It’s a hard bondage to be in.  But I’m tired of being in that bondage to fear.  I just want to be me, a twenty something woman who is pursuing the Lord, and who doesn’t shy away from the bumps, bruises, questions, and doubts along the way.

So here is an attempt to do that.

I came across this blog post recently and loved it.  I was somewhat a follower of hers back in the day and I was excited to discover her current blog.  The part that stood out to me the most though was when she said, “There’s nothing to see here.”

I have changed a lot over the years.  It’s true.  I have asked questions and re-evaluated what I believe on so many issues….how I dress, the music I listen to, parenting, marriage, divorce, gender, tattoos, vaccinations, healthy living, legalism, 4 letter words, homeschooling, hair color, body piercings, body image, the Bible itself, the character of God, homosexuality, dating/courting, etc.

On some of those issues, I have changed completely from what I used to believe.  On some I have changed slightly.  On some I haven’t changed at all.  I think you would be hard pressed to find any person who has not changed quite a bit over the last decade or more.

I know some probably look at me and see a completely different person than I was 10, 15 years ago.  And I have a lot of fear of man there.  I fear that people will think I’m just running as far away as I can from what I used to believe.  I fear that people will think that I am discarding the Bible and cherry-picking Bible verses to fit what I want to believe.

What people can’t see, though, is the years and years that literally went into each one of those issues.  I can’t think of a single issue that I didn’t pour hours and hours and years and years of thought, prayer, tears, and Bible searching into.  I haven’t changed willy-nilly.  I am not discarding the Bible, and I am taking care to hold my questions and beliefs (changing or unchanging) up to the light of God’s word.  I read from scholars, authors, and bloggers, on both sides of issues, to make sure I am grasping fully different “sides.”

There’s nothing to see here.  I am just a person who is trying to follow hard after God.  I am just a person who has learned that I would much rather be someone who has doubts and questions and takes them to God than a person who is comfortable with her beliefs and doesn’t continually hold them to Scripture. I am learning to hold many of my beliefs lightly, willing to see if I am in error.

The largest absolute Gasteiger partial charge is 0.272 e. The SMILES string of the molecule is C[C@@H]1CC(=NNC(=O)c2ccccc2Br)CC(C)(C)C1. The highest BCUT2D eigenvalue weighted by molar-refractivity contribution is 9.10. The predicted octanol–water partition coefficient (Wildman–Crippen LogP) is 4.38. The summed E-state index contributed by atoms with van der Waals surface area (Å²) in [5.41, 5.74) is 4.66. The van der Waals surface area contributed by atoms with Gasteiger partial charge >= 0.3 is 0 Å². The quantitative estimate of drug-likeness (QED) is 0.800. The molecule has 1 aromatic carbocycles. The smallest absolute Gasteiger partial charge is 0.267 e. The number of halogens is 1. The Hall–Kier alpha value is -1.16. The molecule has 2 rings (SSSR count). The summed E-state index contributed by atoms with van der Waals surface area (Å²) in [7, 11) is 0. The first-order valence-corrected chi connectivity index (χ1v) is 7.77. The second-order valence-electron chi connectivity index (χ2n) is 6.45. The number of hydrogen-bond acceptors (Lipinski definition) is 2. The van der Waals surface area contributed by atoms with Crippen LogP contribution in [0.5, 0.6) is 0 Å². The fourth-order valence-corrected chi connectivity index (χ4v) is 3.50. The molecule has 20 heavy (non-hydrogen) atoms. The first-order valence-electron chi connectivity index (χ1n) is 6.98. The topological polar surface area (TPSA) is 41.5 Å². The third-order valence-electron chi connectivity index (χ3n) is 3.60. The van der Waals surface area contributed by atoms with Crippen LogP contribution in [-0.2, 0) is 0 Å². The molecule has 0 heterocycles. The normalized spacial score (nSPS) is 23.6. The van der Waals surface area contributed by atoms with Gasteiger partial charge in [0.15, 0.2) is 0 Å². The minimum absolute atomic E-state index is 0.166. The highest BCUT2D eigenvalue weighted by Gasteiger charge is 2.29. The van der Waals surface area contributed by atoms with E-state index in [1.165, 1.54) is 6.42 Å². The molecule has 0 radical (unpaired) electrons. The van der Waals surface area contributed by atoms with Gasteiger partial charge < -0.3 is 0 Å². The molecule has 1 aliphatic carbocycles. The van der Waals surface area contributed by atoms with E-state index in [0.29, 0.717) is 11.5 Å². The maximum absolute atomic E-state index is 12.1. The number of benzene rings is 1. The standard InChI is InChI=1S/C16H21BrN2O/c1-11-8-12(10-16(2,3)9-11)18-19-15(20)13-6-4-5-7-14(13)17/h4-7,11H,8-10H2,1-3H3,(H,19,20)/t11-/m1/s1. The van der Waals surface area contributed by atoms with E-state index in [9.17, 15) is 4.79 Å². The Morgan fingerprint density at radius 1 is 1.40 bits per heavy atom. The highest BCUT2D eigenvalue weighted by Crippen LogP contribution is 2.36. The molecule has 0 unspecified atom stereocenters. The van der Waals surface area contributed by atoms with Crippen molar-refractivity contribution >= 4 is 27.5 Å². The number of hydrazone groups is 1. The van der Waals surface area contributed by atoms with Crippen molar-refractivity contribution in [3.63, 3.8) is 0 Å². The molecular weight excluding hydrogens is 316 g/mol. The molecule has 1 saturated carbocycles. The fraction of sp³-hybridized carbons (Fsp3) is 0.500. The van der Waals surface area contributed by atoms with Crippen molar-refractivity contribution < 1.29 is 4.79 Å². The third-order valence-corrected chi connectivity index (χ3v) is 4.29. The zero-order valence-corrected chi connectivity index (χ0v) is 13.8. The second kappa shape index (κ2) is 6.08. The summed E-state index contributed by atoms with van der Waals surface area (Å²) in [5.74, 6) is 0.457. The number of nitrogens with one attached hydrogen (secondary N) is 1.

And I feel awake!  Awake to God’s grace, His glory, His joy, His fullness.  I didn’t know if the light would ever shine this way again and I am continually thankful for the work He has done in my life.

I am currently going through Beth Moore’s Children of the Day devotional with a friend, and one of the sections this week was on the topic of being awake.  She was discussing 1 Thessalonians 5:5-6, and the part about being awake as children of the day.  She proceeded to describe what being awake is like.

“Then, blessed be the Name of the Lord, something wakes us up.  Maybe we’ll never be thankful for what shook us out of our slumber, but we can be thankful at least to feel wide-awake.

“Awake to the activity of God around us.

“Awake to His Word on the surface of that page.

“Awake to the lightning before before we hear the thunder.

“Awake to our present season.  Awake to our people.  Awake even to our pain lest it end up meaning nothing…..

“To be awake is to still have questions and not just tidy summations….

“To be awake is to still grapple with mystery….This is the paradox of the crucified life: to lose ourselves in Christ is to find our very lives.”

It is an incredible thing to be awake.  To be alive.  To be walking in dynamic movement in the power of God.  It is sobering.  And humbling.  And sometimes scary.  But I wouldn’t trade it for anything.